It worked with brilliance. “The Sound Of The Crowd,” “Love Action” and “Open Your Heart” are as great a triptych of singles as has ever occurred in pop; sharp but humble, knowing but naive (“But this is Phil talking!”) and their success proved that miracles could still occur in pop. Was the secret of Dare’s magic its style being all content, or vice versa – for much of the album is far from content, and sometimes very dark; fellow Yorkshireman David Peace would understand “I Am The Law” in a second, “Seconds” itself (tellingly, the B-side to the “Don’t You Want Me” single) is one of the subtlest of all Lennon tributes, and even the heightened spirits of “Love Action” incorporate the post-Joy Division warning of “I’ve lain alone and cried at night over what love made me do.”

    To the public at large the Dare League came along as something entirely new and blessedly different; of course there was New Romanticism, but with the Human League you didn’t really need the capital letters – with them the romantic was inherent and intuitive. Their triumph over that year’s Christmas competition – a particularly competitive field including among others Cliff Richard, Abba, Adam and the Ants and Madness – was the noble triumph of New Pop; and when I arrived in New York the following June to find “Don’t You Want Me” at number one on Billboard, it was hard not to feel akin to stout Cortez, surveying all this territory he has somehow conquered.

    So yes, the Human League deserved to have, not only 1981′s Christmas number one but the longest run of any single at number one since “Bright Eyes,” one of only two singles released in 1981 to top a million sales (“Tainted Love,” fittingly, being the other) and the year’s most popular single and album by any yardstick (only Adam and Lennon from the other side of the year could claim equal commercial status). Funnily enough it was about the only song on Dare which we didn’t really like. We thought it a rather obvious and disappointingly conventional pop song with a fairly corny lyrical set-up, and its placing at the album’s end suggested an imminent narrowing of horizons and polishing off of edge, as a rather overblown effort to make a genuine crossover hit. It also bears some thought that it may have been the last song Lester Bangs ever heard – when his body was discovered in his apartment, a copy of Dare was on his turntable, the needle ceaselessly running over the runout groove. It may additionally be relevant that Oakey himself had serious misgivings about the song, wanting to make it more “icy” and less “pop.”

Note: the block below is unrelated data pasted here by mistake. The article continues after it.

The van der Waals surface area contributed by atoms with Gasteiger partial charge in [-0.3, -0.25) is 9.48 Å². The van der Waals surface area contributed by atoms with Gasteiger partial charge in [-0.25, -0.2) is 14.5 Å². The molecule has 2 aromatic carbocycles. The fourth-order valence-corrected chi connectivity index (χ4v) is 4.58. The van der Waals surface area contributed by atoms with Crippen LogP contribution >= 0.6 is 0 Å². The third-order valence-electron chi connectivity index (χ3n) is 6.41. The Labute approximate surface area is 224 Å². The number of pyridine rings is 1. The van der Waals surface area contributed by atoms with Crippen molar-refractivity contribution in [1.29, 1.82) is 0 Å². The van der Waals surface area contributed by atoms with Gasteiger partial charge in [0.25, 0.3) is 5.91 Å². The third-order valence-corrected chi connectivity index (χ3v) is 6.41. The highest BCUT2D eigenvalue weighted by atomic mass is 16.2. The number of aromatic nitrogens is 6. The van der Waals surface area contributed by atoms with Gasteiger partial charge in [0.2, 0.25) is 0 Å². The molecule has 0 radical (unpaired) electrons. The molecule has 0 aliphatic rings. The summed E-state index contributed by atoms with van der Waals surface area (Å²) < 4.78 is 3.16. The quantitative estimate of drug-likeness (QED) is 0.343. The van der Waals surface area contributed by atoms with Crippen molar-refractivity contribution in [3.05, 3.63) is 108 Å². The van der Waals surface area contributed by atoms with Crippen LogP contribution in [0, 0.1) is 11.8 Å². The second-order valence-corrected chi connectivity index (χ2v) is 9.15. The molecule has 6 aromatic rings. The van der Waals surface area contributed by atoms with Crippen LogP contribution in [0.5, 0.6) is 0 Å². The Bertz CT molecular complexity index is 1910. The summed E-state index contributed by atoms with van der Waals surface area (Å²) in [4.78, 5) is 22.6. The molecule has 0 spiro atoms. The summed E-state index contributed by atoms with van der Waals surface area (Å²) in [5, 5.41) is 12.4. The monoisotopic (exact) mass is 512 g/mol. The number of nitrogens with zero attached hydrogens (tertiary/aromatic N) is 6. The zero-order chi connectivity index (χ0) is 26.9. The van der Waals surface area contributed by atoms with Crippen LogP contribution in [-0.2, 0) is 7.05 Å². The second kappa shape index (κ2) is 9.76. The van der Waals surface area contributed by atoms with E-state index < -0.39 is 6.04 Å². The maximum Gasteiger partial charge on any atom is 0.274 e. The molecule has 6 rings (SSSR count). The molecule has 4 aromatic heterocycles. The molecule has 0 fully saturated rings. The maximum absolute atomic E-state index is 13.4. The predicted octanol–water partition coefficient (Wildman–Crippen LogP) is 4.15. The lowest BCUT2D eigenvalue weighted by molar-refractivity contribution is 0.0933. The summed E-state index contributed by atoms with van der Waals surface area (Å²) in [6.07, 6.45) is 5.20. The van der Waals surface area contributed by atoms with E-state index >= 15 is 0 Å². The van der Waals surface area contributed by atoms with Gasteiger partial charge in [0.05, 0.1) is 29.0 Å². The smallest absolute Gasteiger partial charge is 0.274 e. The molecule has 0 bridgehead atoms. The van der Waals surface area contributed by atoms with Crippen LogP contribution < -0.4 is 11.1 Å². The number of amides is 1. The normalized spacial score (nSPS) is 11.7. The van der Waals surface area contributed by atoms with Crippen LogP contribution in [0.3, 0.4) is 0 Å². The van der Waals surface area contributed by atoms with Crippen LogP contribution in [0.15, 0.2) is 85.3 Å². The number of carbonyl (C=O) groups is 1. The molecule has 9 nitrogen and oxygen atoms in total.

However, this is to diminish the song’s impact as a pop spectacle; Steve Barron’s astute video – who’s watching who, why does Adrian Wright raise his eyebrow at us at his console, playing God, at the end, the lights, the make-up – helped the League to turn nascent MTV memes against themselves (though definitely helped sell the record in the States), and Suzanne Sulley’s vital verse, which she sings or at least intones in a deadpan South Yorkshire housewife drone, acts as the song’s punctum; this is the crucial bit not polished or refined, this is what catches unwary outsiders. And the 12-inch mix – with Rushent deploying his other favourite pre-coital party piece of teasing the listener over and over before reaching the song itself (cf. the virtually perfect 12-inch of Altered Images’ “I Could Be Happy,” its top ten bedfellow over the season) – is very fine indeed. So, for the now of 1981 floating into 1982, they ruled – and therefore, so, by extension, did we.*

    (*N.B.: The “we” used by me throughout this post and passim elsewhere on Popular has nothing to do with Wyndham Lewis or the Royal Family but refers to myself and my first – late – partner.

  15. 90
    Conrad on 15 Apr 2010 #

    It could have been side one playing in Lester’s apartment, in which case “Do or Die”…

    The Top 40 for 19 December 1981 is my favourite of all time

  16. 91
    wichita lineman on 6 Jun 2011 #

    RIP Martin Rushent. I always twinned him with Martin Hannett in my teens, one being dark and spacey, the other light and clean. Both made records that sounded like the future, and in 1981/82 were my favourite producers.

  17. 92
    swanstep on 6 Jun 2011 #

    @wichita. Thanks for the heads-up on that. I twinned Rushent with Hannett in my teens too.

  18. 93
    punctum on 6 Jun 2011 #

    An awful weekend; first the news about Andrew Gold, and now Martin Rushent – I only got round to picking up Pete Shelley’s Homosapien album on CD on Saturday.

    Black armbands and an honorary playing of the 12” of Altered Images’ “I Could Be Happy.” RIP big New Pop architect.

  19. 94
    Jimmy the Swede on 6 Jun 2011 #

    Andrew Gold? Oh no, what a shame. We should never have let him slip away.

    Okay, I’m going…

  20. 95
    wichita lineman on 6 Jun 2011 #

    Benny Spellman of floor filling Fortune Teller fame, also gone this weekend :-(

    I’ve never ventured into Andrew Gold album territory, which is daft because his biggest hits are all super-melodic and up my street save for the odd sax/rock gtr squall. Any recommendations? None are on Spotify.

    His first single was recorded during a year-long stay in the UK and came out in Polydor in 1966 – This East by Villiers & Gold. Never heard it, but I’m most intrigued.

  21. 96
    punctum on 6 Jun 2011 #

    His Best Of compilation Thank You For Being A Friend is a good place to start. “Looking For My Love” – what a song (off All This And Heaven Too, which is likewise a fine starting point if you want to investigate his albums further).

  22. 97
    wichita lineman on 6 Jun 2011 #

    Thanks. Will do.

    I’ll vouch for his 1970 single as a member of Bryndle. I didn’t even know he was involved til I read the obits, but it’s a lovely slice of west coast pop, sonically caught exactly between the Mamas & Papas and Linda Ronstadt eras. Not on youtube, unfort.

  23. 98
    seekenee on 24 Sep 2011 #